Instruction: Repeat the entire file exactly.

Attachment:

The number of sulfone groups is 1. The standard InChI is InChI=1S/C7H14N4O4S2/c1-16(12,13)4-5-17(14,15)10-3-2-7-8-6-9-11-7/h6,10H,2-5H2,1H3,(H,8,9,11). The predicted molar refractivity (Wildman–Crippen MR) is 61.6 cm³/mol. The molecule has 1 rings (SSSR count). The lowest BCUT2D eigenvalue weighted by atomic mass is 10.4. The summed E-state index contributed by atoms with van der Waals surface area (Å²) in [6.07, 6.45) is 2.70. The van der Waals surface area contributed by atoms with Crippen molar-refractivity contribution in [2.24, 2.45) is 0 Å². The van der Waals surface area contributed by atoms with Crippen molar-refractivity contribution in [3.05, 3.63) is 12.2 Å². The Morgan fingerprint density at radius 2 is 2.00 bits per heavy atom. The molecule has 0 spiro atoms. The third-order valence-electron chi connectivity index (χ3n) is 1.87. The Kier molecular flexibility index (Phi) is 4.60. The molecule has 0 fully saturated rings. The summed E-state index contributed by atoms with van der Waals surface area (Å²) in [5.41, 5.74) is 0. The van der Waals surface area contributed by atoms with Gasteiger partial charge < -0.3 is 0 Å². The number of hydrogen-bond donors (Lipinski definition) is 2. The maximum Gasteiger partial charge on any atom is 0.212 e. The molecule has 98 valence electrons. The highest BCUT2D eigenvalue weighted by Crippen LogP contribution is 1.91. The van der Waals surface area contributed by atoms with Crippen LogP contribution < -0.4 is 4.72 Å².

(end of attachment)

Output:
The number of sulfone groups is 1. The standard InChI is InChI=1S/C7H14N4O4S2/c1-16(12,13)4-5-17(14,15)10-3-2-7-8-6-9-11-7/h6,10H,2-5H2,1H3,(H,8,9,11). The predicted molar refractivity (Wildman–Crippen MR) is 61.6 cm³/mol. The molecule has 1 rings (SSSR count). The lowest BCUT2D eigenvalue weighted by atomic mass is 10.4. The summed E-state index contributed by atoms with van der Waals surface area (Å²) in [6.07, 6.45) is 2.70. The van der Waals surface area contributed by atoms with Crippen molar-refractivity contribution in [2.24, 2.45) is 0 Å². The van der Waals surface area contributed by atoms with Crippen molar-refractivity contribution in [3.05, 3.63) is 12.2 Å². The Morgan fingerprint density at radius 2 is 2.00 bits per heavy atom. The molecule has 0 spiro atoms. The third-order valence-electron chi connectivity index (χ3n) is 1.87. The Kier molecular flexibility index (Phi) is 4.60. The molecule has 0 fully saturated rings. The summed E-state index contributed by atoms with van der Waals surface area (Å²) in [5.41, 5.74) is 0. The van der Waals surface area contributed by atoms with Gasteiger partial charge < -0.3 is 0 Å². The number of hydrogen-bond donors (Lipinski definition) is 2. The maximum Gasteiger partial charge on any atom is 0.212 e. The molecule has 98 valence electrons. The highest BCUT2D eigenvalue weighted by Crippen LogP contribution is 1.91. The van der Waals surface area contributed by atoms with Crippen LogP contribution < -0.4 is 4.72 Å².